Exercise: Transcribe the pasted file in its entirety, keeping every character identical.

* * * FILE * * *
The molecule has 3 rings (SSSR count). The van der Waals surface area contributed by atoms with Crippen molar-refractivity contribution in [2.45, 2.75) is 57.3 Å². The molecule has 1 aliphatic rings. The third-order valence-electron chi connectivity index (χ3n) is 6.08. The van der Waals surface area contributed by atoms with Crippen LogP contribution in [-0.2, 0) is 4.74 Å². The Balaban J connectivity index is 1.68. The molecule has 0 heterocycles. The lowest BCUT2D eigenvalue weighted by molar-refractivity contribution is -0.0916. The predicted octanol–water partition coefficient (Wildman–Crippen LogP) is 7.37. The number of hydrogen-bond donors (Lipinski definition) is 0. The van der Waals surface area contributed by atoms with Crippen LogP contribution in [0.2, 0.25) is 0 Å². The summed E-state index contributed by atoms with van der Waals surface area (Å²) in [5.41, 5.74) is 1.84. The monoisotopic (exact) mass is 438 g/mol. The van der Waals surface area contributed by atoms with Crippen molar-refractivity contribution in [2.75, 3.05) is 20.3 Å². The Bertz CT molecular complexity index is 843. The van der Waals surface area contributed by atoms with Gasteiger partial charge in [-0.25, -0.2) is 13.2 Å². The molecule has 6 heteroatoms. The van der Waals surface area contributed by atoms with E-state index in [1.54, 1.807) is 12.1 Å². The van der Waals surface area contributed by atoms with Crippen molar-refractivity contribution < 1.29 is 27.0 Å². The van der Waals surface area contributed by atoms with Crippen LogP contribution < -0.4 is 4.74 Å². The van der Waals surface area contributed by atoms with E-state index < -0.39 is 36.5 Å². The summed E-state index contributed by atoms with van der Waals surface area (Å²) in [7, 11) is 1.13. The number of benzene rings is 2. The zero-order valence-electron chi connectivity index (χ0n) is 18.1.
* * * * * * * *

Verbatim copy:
The molecule has 3 rings (SSSR count). The van der Waals surface area contributed by atoms with Crippen molar-refractivity contribution in [2.45, 2.75) is 57.3 Å². The molecule has 1 aliphatic rings. The third-order valence-electron chi connectivity index (χ3n) is 6.08. The van der Waals surface area contributed by atoms with Crippen LogP contribution in [-0.2, 0) is 4.74 Å². The Balaban J connectivity index is 1.68. The molecule has 0 heterocycles. The lowest BCUT2D eigenvalue weighted by molar-refractivity contribution is -0.0916. The predicted octanol–water partition coefficient (Wildman–Crippen LogP) is 7.37. The number of hydrogen-bond donors (Lipinski definition) is 0. The van der Waals surface area contributed by atoms with Crippen LogP contribution in [0.2, 0.25) is 0 Å². The summed E-state index contributed by atoms with van der Waals surface area (Å²) in [5.41, 5.74) is 1.84. The monoisotopic (exact) mass is 438 g/mol. The van der Waals surface area contributed by atoms with Crippen molar-refractivity contribution in [2.75, 3.05) is 20.3 Å². The Bertz CT molecular complexity index is 843. The van der Waals surface area contributed by atoms with Gasteiger partial charge in [-0.25, -0.2) is 13.2 Å². The molecule has 6 heteroatoms. The van der Waals surface area contributed by atoms with E-state index in [1.54, 1.807) is 12.1 Å². The van der Waals surface area contributed by atoms with Crippen molar-refractivity contribution < 1.29 is 27.0 Å². The van der Waals surface area contributed by atoms with Crippen LogP contribution < -0.4 is 4.74 Å². The van der Waals surface area contributed by atoms with E-state index < -0.39 is 36.5 Å². The summed E-state index contributed by atoms with van der Waals surface area (Å²) in [7, 11) is 1.13. The number of benzene rings is 2. The zero-order valence-electron chi connectivity index (χ0n) is 18.1.